Redemptorist Fr. Kevin MacDonald towers over the pulpit at St. James Parish, Kenosha. He’s 6 feet 4 inches tall and the microphone is nowhere near his mouth, but he has no trouble being audible. His Massachusetts accent pinged off the walls of the church during the parish mission he conducted in early October.
As a kid growing up in Boston, he played all sports, but baseball was his first love.
Fr. MacDonald attended Boston College, where he was a two-sport star in hockey and baseball. As shortstop, he had a career batting average of .407, hitting .470 in his senior year.
When he graduated, he signed with the Pittsburgh Pirates organization in 1978 and played in the minor leagues.
“It’s not as glamorous as we’d like to think it is,” Fr. MacDonald said of being a pro baseball player. “In the minor leagues you were playing every night. You only had a couple days off during the season.”
Long bus rides occupied a lot of his time as a player and it became difficult to practice his faith, but Fr. MacDonald found time when he could during spring training.
“We didn’t have any workouts Sunday mornings,” he said, adding that’s when he would go to Mass. “I would recognize other players in the congregation. It was funny. We’d all avoid eye contact with each other.”
Back then, his prayers had a different focus.
“I was going to Mass to pray for hits. To hit the fastball. To wait for the curveball,” he said. “There probably were pitchers praying to strike me out.”
After a few years with the Pirates, he played professional baseball in Holland, Italy and Australia.
“It was while I was in Australia that I began to discover that maybe there was something else out there for me to do,” he said.
Fr. MacDonald said his journey to the priesthood was gradual, ignited during a Mass when he heard a priest ask for prayers for vocations.
“I heard it for me the first time,” he said. “Usually I would just mumble with everyone else, ‘Lord hear our prayer,’ but hearing it for me became kind of like a wrestling match.”
In deciding which order to join, he considered the Congregation of the Most Holy Redeemer, commonly known as the Redemptorists.
At the time, his aunt, a School Sister of Notre Dame, was praying for her nephew, apparently sensing that he was looking for change in his life.
“She had been praying, unknown to me … she was praying that I become a priest, and a Redemptorist priest,” he said.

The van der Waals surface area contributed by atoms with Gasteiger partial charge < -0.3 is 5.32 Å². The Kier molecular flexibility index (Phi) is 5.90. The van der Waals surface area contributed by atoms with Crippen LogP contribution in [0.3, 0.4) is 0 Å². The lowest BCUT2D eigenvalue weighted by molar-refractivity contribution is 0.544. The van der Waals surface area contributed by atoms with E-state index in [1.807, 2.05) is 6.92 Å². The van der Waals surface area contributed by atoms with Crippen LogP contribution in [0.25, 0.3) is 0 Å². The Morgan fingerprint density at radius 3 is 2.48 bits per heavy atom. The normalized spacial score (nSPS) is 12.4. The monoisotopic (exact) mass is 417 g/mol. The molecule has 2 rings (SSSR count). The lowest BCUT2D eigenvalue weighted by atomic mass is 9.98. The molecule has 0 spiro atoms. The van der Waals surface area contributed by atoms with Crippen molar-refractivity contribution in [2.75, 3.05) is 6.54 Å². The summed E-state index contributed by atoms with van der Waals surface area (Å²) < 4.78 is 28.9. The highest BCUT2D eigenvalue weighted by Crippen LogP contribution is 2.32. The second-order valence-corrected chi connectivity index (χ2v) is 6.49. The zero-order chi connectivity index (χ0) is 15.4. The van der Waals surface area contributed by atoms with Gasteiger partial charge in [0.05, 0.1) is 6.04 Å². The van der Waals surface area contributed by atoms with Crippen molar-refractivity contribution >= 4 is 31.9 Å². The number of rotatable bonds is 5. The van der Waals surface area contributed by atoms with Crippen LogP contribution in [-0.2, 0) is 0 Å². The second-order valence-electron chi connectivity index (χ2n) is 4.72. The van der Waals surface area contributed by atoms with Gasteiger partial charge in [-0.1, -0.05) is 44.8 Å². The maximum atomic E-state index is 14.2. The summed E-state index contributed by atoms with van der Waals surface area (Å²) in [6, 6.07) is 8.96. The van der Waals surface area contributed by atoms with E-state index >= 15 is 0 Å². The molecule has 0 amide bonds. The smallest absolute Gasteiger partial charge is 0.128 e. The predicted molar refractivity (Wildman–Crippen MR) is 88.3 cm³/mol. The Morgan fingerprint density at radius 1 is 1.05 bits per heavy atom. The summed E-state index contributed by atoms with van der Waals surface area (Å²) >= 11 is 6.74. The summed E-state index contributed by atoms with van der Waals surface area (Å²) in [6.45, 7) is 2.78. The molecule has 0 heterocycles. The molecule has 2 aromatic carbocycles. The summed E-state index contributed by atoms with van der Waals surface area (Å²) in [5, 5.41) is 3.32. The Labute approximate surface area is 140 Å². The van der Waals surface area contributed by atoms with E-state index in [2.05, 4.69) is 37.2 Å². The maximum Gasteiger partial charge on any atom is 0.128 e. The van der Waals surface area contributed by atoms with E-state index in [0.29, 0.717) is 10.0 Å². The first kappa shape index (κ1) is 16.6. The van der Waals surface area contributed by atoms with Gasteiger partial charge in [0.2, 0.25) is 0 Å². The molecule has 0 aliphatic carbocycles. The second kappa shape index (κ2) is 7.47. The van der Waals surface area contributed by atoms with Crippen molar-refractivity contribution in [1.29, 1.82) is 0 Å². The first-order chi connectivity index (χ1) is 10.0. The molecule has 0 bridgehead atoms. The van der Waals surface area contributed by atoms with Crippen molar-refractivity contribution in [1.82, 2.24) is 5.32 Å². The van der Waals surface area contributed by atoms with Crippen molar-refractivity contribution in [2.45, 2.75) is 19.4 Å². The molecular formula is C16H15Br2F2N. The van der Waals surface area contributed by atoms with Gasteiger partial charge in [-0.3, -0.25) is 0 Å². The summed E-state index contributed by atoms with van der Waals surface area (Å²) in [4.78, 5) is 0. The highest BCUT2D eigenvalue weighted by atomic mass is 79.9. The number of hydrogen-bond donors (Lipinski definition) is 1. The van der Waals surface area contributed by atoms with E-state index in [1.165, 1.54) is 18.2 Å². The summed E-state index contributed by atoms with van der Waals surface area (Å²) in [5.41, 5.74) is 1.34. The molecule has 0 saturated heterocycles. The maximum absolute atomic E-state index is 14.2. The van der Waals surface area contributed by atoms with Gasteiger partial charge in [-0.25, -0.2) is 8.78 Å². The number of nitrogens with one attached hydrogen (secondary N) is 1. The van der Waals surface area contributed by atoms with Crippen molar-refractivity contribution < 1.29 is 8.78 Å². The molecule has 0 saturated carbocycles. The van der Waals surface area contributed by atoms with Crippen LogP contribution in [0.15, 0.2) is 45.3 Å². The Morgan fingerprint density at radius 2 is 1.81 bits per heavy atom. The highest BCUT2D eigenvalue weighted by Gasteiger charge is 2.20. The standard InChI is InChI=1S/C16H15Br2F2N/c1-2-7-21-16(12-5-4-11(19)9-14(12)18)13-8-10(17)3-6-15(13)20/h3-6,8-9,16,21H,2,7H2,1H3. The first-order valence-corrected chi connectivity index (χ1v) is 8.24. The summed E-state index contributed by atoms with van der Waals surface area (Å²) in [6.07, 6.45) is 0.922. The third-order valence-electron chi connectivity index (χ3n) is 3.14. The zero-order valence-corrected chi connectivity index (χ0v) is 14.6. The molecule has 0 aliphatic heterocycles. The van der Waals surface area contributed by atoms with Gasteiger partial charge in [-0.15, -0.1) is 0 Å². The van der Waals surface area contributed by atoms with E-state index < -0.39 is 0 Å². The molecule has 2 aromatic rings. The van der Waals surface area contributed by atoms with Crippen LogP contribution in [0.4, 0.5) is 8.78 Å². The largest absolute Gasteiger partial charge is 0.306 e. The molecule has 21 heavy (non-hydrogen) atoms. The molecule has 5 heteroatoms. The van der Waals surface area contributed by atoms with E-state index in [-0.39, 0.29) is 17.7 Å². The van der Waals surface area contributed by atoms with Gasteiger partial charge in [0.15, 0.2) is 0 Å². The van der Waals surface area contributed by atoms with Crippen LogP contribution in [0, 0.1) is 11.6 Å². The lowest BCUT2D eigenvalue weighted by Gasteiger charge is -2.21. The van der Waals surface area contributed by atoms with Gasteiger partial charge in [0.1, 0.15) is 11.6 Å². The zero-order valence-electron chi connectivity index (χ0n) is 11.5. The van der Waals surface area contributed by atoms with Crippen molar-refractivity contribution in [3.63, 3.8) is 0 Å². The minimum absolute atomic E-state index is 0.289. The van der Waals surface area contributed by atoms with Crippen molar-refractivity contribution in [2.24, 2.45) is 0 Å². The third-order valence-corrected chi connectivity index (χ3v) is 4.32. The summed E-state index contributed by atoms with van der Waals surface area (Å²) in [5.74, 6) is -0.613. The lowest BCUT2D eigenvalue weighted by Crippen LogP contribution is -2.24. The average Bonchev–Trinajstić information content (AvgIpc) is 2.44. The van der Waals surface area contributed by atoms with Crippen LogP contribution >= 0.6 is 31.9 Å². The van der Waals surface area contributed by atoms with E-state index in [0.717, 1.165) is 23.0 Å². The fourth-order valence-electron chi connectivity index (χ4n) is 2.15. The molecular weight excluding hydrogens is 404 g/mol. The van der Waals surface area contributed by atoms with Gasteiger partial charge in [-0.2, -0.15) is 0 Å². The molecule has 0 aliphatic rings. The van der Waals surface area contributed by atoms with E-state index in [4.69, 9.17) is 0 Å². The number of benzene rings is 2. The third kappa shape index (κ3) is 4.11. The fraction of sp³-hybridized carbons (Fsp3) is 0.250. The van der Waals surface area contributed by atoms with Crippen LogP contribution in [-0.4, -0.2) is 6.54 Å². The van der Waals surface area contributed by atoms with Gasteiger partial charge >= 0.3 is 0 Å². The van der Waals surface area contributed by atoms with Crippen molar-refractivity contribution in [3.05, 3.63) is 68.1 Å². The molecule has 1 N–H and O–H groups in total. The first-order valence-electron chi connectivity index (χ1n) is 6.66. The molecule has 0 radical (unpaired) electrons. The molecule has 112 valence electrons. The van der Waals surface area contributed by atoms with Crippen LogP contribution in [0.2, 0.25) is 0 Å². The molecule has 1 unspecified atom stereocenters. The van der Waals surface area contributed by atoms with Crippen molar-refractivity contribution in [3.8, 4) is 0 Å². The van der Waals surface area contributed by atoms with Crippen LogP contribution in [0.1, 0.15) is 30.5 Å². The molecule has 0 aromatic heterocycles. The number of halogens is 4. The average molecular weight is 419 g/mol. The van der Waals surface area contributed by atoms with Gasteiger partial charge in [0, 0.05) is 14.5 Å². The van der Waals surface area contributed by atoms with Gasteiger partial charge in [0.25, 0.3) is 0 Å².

After being ordained in 1991, he was assigned to a parish in Dominica in the Caribbean. While serving, he continued to play sports.
“I played basketball in Dominica for a traveling team. I was the only white player in the league,” he said. “To this day, when I return to Dominica, I’ll always bump into basketball players that remember that time.”
A few years later, he was assigned to a parish in Long Island, N.Y., and in his free time, he played for a city baseball team, the Massapequa Athletics club team.
“The guys on the team couldn’t believe I was a priest,” he said, noting the team went on to win several league championships.
During the mission at St. James, Fr. MacDonald focused on his ministry as a Redemptorist.
“It’s for everyone; it’s for those who have drifted away from the church,” he said. “But it’s also, hopefully, going to be some strong food for strong Christians.”
When Fr. MacDonald conducts a parish mission, he stays for four nights, arriving the Friday before. He celebrates Mass each morning and holds an evening talk on different parts of the faith.
“Doing a parish mission, you can really see God’s power in changing people’s lives,” he said. “It’s a real privilege to be part of that.”
Confession is part of every mission.
“Oftentimes people come back to the sacrament after lengthy time away, years and years,” he said. “We hold on to our burdens for far too long and that’s what I see the most. People that are able to lay down heavy burdens that they’ve been carrying.”
In the Caribbean, missions are more than just morning Mass and evening talks.
“When I give parish missions in the Caribbean, where most of my work is, I would never just say it’s an hour long because people would get aggravated,” Fr. MacDonald said. “The parish missions in the Caribbean are more of an event.”